Do you want proof? Cut open a freshly dug Yukon Gold and guess what color you will see on the inside? Right- the flesh of a Yukon Gold right out the ground is a bright GOLD; not white and not yellow or any shade in between- hence the name. That beautiful color is only a faint memory by the time you start making your Sunday mashed potatoes at home. Now taste that fresh spud and trust me on this; the flavor is singular and unmistakable. It is actually sweet, as sweet as if its flesh had been dusted with some confection. Long storage depletes the sugars in the potato and converts them to starches, which is why you probably have never experienced this. I am not making this stuff up.
But please hear me- I am a realist and I agree; potatoes must be stored. My point is only that every day that they sit, they lose some of what their ideal is and should be; they lose, minute by minute in that cool darkness their very “potato-ness”. That is why eating as LOCALLY as you can guarantees in every way better quality food and ensures that it will not be 6 months before that potato gets to your supermarket from Peru or California or China or wherever. Hint: Buy potatoes from your local farm stands; they will have endured significantly storage and travel time and even after some additional storage they will get you closer to the real thing. If you want to grow them at home in your garden (even better), drop me a line and I can walk you through it without the drama!
And now for the best part: how we eat them. Let me count the ways. Actually, let me share a couple of recipe ideas; you deserve them after listening to me spout off today. Potatoes are like pasta, there are almost no limits to the variations you can concoct and they all taste terrific. Again, feel free to share. But make sure you use great potatoes!
Erin’s Roasted Fingerling Potatoes
This is the basic recipe and it is always a happy day when these come to our table, sizzling and crispy golden. Erin makes them better than anyone I know. Preheat your oven to about 425 and pull out a cast iron skillet. Take a couple of handfuls of good fingerling potatoes- we use the Russian Banana varietal that we grow- or use any good roasting potato. Wash and thoroughly scrub and then with a sharp knife cut them thinly into ¼” slices down the length. Note here: if you want them a little more chewy and dense, leave them a little thicker, maybe cutting them into halves. In the summer, we like them crunchy and light, just north of a potato chip and so choose the thinner slices. Serving in cool weather with a roast, we do them in halves. Either way, toss them with salt, pepper, garlic powder and paprika and a good swirl or two of olive oil and commit to the oven for about 35 to 40 minutes or until super golden and crisp. If you having more than two hungry people, make a lot; there are never enough.
Variation #2: Oven roasted “Pestoed “Potatoes
We obviously make our own Basil pesto here in season and it has absolutely no better marriage with anything than it does with roasted potatoes. Prepare the taters as above again and as they roast, add two packed cups of pesto to your blender along with 2 large garlic cloves, a teaspoon of salt, a handful of walnuts or pinoli, and ¼ cup of good olive oil. Blend until smooth. Transfer the pesto to a sauce pan over low heat and add 1 large tablespoon butter and a handful of grated pecorino cheese and heat to melt into a “sauce”. When the potatoes come out hot, pour the pesto on top and toss well. Serve hot.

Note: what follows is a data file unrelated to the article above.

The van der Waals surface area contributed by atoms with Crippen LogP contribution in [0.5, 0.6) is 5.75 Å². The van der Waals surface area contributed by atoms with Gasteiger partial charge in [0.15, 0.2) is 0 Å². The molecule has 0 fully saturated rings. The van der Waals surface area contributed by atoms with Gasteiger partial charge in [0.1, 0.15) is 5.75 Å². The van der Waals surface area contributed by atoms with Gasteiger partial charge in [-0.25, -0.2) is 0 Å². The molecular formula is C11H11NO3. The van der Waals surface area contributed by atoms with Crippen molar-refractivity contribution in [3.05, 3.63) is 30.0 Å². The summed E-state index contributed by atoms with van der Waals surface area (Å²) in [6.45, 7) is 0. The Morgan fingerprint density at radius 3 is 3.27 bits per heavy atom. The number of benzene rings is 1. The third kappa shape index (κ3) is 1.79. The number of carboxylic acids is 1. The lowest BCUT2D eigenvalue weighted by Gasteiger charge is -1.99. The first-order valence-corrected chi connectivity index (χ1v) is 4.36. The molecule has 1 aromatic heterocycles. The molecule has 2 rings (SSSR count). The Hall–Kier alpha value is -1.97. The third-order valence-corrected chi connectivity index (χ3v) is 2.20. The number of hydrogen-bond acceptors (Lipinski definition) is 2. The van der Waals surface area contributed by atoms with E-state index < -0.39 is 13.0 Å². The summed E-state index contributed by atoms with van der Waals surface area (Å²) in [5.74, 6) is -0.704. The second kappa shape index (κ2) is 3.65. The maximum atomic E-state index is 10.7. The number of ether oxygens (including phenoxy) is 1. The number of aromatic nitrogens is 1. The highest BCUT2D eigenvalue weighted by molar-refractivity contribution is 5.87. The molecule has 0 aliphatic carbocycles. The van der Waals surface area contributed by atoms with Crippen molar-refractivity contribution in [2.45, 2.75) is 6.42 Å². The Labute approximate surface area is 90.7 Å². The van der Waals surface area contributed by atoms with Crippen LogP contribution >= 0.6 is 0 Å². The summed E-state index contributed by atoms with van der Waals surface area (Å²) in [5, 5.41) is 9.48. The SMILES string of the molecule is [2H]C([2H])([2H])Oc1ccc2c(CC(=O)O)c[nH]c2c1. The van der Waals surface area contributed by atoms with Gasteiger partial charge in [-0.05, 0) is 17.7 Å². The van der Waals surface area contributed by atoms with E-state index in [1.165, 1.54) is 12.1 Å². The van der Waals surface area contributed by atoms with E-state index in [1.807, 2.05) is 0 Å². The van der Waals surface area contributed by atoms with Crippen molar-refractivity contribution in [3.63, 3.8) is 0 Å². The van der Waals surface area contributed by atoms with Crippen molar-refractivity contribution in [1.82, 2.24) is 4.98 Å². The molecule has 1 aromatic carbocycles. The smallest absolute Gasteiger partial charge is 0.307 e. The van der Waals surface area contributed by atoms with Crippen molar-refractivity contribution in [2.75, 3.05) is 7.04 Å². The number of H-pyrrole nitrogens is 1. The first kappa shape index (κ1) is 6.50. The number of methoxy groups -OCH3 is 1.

Three variations on mashed potatoes: with Blue Cheese, and again with Horseradish, and again with Roasted Shallots and Garlic
You knew it would come down to mashed potatoes, right? But who can deny the magic? Hard to improve upon the basic recipe, but these three variations from my personal cookbook are simple, elegant and fabulous. To make the basic mashed potatoes, peel a few spuds and cut into quarters or halves. Place in a good sized sauce pot and cover with cold water. Bring to a boil, add a good amount of salt and let them simmer covered for 20 minutes or so until fork tender. Drain. Add a few glugs of milk and a suitable hunk of butter into the hot, empty pot and set the heat back to low. When melted, rice or food-mill the still hot drained potatoes into the milk and butter, stirring to incorporate. Add salt and pepper to taste and any additional milk or of course butter- you will know when you get it right. You can serve right there and swoon or take it a step further. Try adding some crumbled chunks of a great blue cheese, a killer accompaniment for any steak (Erin and I threw this together on a drenched camping trip a couple of years ago and it remains still a hard to beat favorite). For another amazingly good variation, stir in some prepared horseradish (and yes, store bought works fine)! A personal favorite is my Thanksgiving preparation: Stir in some slow roasted caramelized garlic and shallots- so easy and so fantastic.
Anyway, remember. Eat well. Live well and live locally. We have a choice. Happy farming!